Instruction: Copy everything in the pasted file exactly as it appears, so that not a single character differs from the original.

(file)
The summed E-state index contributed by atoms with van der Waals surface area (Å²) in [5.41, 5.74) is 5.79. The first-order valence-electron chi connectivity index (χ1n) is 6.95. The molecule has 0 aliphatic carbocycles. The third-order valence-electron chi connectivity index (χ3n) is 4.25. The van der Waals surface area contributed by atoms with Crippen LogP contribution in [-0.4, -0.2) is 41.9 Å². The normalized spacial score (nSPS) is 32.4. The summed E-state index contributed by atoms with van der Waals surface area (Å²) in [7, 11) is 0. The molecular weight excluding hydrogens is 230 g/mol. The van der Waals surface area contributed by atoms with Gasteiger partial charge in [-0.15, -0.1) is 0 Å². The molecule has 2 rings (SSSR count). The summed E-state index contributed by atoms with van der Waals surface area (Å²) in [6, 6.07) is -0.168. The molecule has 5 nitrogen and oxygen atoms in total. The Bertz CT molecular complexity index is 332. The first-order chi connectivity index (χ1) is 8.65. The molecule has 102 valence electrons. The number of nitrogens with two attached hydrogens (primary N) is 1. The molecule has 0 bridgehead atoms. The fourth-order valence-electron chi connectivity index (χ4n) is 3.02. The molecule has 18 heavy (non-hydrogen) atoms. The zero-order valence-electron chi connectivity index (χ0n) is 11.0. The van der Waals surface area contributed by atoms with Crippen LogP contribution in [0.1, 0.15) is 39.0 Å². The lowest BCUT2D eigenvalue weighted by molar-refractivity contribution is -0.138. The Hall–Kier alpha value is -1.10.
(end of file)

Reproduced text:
The summed E-state index contributed by atoms with van der Waals surface area (Å²) in [5.41, 5.74) is 5.79. The first-order valence-electron chi connectivity index (χ1n) is 6.95. The molecule has 0 aliphatic carbocycles. The third-order valence-electron chi connectivity index (χ3n) is 4.25. The van der Waals surface area contributed by atoms with Crippen LogP contribution in [-0.4, -0.2) is 41.9 Å². The normalized spacial score (nSPS) is 32.4. The summed E-state index contributed by atoms with van der Waals surface area (Å²) in [7, 11) is 0. The molecular weight excluding hydrogens is 230 g/mol. The van der Waals surface area contributed by atoms with Gasteiger partial charge in [-0.15, -0.1) is 0 Å². The molecule has 2 rings (SSSR count). The summed E-state index contributed by atoms with van der Waals surface area (Å²) in [6, 6.07) is -0.168. The molecule has 5 nitrogen and oxygen atoms in total. The Bertz CT molecular complexity index is 332. The first-order chi connectivity index (χ1) is 8.65. The molecule has 102 valence electrons. The number of nitrogens with two attached hydrogens (primary N) is 1. The molecule has 0 bridgehead atoms. The fourth-order valence-electron chi connectivity index (χ4n) is 3.02. The molecule has 18 heavy (non-hydrogen) atoms. The zero-order valence-electron chi connectivity index (χ0n) is 11.0. The van der Waals surface area contributed by atoms with Crippen LogP contribution in [0.1, 0.15) is 39.0 Å². The lowest BCUT2D eigenvalue weighted by molar-refractivity contribution is -0.138. The Hall–Kier alpha value is -1.10.